The umbrella Nigeria Labour Congress (NLC) and the state-run Nigerian National Petroleum Corporation (NNPC) have clashed over the fuel scarcity being experienced in Nigeria’s capital city of Abuja and other cities.
The NLC said in a statement that the scarcity was created by the NNPC as part of government’s efforts to withdraw fuel subsidy, a contentious issue in Africa’s top oil producing nation.
“For more than a week now, it has been noticed in several parts of Nigeria, including Abuja, that long queues of vehicles have reappeared in fuel stations due to scarcity of petroleum products in the country,” NLC spokesman Chris Uyot said.
“While the Nigeria National Petroleum Corporation has issued a statement that the country has enough supply of petroleum products, the marketers have said the importation of the product has been stopped since two months running.
“Since motorists are in difficulty accessing the products at fuel stations, it is obvious that the NNPC officials are either lying or up to some mischief. What seems to be the truth is that the government has stopped importation of petroleum products, and even what is available is being sold at exorbitant prices to marketers. We hold the NNPC responsible for the current scarcity as it is the only source of supply to marketers,” he said.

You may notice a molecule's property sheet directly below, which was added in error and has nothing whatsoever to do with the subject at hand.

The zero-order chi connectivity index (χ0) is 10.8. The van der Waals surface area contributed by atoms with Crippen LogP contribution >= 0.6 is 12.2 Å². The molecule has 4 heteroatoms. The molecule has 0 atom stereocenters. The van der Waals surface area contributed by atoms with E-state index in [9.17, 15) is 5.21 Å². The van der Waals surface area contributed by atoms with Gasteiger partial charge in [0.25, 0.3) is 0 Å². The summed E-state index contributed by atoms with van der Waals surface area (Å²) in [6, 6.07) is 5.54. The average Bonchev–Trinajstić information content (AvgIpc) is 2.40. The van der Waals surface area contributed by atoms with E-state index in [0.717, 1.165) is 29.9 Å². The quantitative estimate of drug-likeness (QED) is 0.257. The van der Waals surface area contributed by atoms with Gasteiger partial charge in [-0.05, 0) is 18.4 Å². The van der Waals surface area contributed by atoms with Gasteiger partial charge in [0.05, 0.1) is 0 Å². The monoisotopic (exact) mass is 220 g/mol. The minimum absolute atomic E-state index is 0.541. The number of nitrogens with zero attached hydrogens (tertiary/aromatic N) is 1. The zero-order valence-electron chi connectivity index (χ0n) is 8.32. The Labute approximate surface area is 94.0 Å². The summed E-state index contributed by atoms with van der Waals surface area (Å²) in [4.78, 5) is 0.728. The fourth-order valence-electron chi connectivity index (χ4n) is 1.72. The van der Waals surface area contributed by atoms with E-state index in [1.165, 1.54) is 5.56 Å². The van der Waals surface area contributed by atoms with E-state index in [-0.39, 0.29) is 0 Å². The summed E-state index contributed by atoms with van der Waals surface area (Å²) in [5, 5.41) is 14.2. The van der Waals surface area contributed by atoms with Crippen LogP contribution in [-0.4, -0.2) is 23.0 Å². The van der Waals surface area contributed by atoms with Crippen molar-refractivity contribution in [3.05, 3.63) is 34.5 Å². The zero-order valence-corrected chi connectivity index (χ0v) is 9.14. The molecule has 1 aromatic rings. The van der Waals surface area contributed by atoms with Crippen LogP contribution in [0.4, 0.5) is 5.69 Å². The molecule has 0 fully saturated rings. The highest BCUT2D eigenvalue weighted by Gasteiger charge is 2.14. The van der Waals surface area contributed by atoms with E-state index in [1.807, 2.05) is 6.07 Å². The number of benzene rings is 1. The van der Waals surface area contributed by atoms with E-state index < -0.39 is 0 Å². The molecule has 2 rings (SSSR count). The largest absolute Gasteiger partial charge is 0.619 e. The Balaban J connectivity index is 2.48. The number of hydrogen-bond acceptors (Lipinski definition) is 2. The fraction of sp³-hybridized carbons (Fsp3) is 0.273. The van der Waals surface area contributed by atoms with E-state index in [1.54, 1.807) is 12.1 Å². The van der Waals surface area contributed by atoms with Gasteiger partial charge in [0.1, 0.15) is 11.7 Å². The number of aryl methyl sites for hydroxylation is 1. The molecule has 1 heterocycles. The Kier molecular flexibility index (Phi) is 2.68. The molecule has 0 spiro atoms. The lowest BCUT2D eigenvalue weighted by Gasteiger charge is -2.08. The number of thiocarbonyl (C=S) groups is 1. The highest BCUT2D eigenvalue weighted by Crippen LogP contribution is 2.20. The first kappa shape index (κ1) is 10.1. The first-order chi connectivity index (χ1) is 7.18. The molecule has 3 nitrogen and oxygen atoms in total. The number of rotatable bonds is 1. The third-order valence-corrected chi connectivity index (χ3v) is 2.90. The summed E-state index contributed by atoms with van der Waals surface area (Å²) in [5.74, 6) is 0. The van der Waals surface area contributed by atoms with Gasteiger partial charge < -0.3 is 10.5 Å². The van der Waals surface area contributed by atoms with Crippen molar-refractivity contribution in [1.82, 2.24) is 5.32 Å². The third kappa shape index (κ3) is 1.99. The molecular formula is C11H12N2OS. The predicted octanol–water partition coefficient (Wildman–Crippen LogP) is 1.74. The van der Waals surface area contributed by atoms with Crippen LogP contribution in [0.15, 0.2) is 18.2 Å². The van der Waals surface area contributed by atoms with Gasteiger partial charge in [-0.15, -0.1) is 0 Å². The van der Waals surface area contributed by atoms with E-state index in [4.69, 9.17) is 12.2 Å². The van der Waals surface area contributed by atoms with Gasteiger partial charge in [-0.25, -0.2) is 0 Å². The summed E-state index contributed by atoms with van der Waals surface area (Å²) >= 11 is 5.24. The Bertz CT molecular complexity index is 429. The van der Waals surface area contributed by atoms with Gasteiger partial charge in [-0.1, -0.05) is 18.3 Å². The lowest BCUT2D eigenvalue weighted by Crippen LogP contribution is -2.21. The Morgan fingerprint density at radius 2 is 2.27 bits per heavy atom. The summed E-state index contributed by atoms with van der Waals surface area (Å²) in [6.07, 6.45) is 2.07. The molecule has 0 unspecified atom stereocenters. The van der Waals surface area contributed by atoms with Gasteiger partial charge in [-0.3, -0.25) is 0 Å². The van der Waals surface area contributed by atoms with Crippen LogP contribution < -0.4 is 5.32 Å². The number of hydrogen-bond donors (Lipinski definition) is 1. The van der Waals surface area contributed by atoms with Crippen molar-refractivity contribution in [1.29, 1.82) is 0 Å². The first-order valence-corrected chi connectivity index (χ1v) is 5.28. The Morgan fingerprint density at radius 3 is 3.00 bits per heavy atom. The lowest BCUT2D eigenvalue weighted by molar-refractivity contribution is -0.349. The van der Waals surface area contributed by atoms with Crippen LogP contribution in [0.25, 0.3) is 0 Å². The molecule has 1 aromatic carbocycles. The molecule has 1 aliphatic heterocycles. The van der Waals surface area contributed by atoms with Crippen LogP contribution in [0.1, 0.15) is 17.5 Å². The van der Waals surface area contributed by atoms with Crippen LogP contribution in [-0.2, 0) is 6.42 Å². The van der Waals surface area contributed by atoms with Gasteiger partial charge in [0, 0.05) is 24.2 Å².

Uyot alleged that the scarcity was created to effect the planned controversial withdrawal of fuel subsidy.
However, the NNPC has denied that it stopped importing fuel.
“The NLC should mind their business, how can we stop importation of fuel. If we stop importation, how are motorists going to run their vehicles. Is it with water? There is nothing like that,” NNPC spokesman Levi Ajuonuma said.
Nigeria most of its domestic fuel needs because its refineries are functioning far below capacity.
The federal government has announced plans to withdraw fuel subsidy, saying the economy cannot continue to support the subsidy, which is estimated to hit 1.2 trillion naira this year (US$1=155 naira).
But Nigeria’s workers unions, civil society organisations and opposition parties have warned against any subsidy withdrawal, which they argued will raise the price of fuel and further impoverish the citizenry